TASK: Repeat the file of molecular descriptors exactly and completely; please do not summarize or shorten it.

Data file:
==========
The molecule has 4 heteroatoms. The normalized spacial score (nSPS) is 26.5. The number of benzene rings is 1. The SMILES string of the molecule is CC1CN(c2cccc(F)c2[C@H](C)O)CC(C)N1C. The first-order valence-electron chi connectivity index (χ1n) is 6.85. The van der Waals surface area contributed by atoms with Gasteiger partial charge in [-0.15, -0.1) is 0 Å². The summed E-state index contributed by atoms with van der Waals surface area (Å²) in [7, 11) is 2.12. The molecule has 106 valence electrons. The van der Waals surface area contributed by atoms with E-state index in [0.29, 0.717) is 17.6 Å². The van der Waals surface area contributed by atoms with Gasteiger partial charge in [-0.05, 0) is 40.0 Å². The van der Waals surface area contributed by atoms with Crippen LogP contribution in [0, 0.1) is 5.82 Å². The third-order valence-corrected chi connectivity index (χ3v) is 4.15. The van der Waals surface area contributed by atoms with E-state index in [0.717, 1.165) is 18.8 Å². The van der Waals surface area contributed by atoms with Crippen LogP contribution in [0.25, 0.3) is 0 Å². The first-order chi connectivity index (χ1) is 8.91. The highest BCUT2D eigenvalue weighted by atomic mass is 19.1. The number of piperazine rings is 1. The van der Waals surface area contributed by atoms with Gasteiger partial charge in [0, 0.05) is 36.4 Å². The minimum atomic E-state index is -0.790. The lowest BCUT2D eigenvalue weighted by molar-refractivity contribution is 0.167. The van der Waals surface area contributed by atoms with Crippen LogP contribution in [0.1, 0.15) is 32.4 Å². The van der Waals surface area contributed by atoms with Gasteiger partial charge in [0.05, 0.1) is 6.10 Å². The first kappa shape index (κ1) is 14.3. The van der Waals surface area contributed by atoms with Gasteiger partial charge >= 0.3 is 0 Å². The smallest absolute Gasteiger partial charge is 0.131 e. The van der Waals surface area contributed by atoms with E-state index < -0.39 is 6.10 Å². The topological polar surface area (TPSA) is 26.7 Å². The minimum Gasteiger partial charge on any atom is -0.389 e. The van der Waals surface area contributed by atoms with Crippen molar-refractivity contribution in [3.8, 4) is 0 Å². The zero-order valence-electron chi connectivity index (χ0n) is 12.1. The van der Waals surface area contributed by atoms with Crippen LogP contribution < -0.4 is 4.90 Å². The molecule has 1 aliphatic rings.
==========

The molecule has 4 heteroatoms. The normalized spacial score (nSPS) is 26.5. The number of benzene rings is 1. The SMILES string of the molecule is CC1CN(c2cccc(F)c2[C@H](C)O)CC(C)N1C. The first-order valence-electron chi connectivity index (χ1n) is 6.85. The van der Waals surface area contributed by atoms with Gasteiger partial charge in [-0.15, -0.1) is 0 Å². The summed E-state index contributed by atoms with van der Waals surface area (Å²) in [7, 11) is 2.12. The molecule has 106 valence electrons. The van der Waals surface area contributed by atoms with E-state index in [0.29, 0.717) is 17.6 Å². The van der Waals surface area contributed by atoms with Gasteiger partial charge in [-0.05, 0) is 40.0 Å². The van der Waals surface area contributed by atoms with Crippen LogP contribution in [0, 0.1) is 5.82 Å². The third-order valence-corrected chi connectivity index (χ3v) is 4.15. The van der Waals surface area contributed by atoms with E-state index in [0.717, 1.165) is 18.8 Å². The van der Waals surface area contributed by atoms with Crippen LogP contribution in [0.25, 0.3) is 0 Å². The first-order chi connectivity index (χ1) is 8.91. The highest BCUT2D eigenvalue weighted by atomic mass is 19.1. The number of piperazine rings is 1. The van der Waals surface area contributed by atoms with Gasteiger partial charge in [0, 0.05) is 36.4 Å². The minimum atomic E-state index is -0.790. The lowest BCUT2D eigenvalue weighted by molar-refractivity contribution is 0.167. The van der Waals surface area contributed by atoms with Crippen LogP contribution in [0.1, 0.15) is 32.4 Å². The van der Waals surface area contributed by atoms with Gasteiger partial charge in [0.05, 0.1) is 6.10 Å². The first kappa shape index (κ1) is 14.3. The van der Waals surface area contributed by atoms with Gasteiger partial charge >= 0.3 is 0 Å². The smallest absolute Gasteiger partial charge is 0.131 e. The van der Waals surface area contributed by atoms with E-state index < -0.39 is 6.10 Å². The topological polar surface area (TPSA) is 26.7 Å². The minimum Gasteiger partial charge on any atom is -0.389 e. The van der Waals surface area contributed by atoms with Crippen molar-refractivity contribution in [3.8, 4) is 0 Å². The zero-order valence-electron chi connectivity index (χ0n) is 12.1. The van der Waals surface area contributed by atoms with Crippen LogP contribution < -0.4 is 4.90 Å². The molecule has 1 aliphatic rings.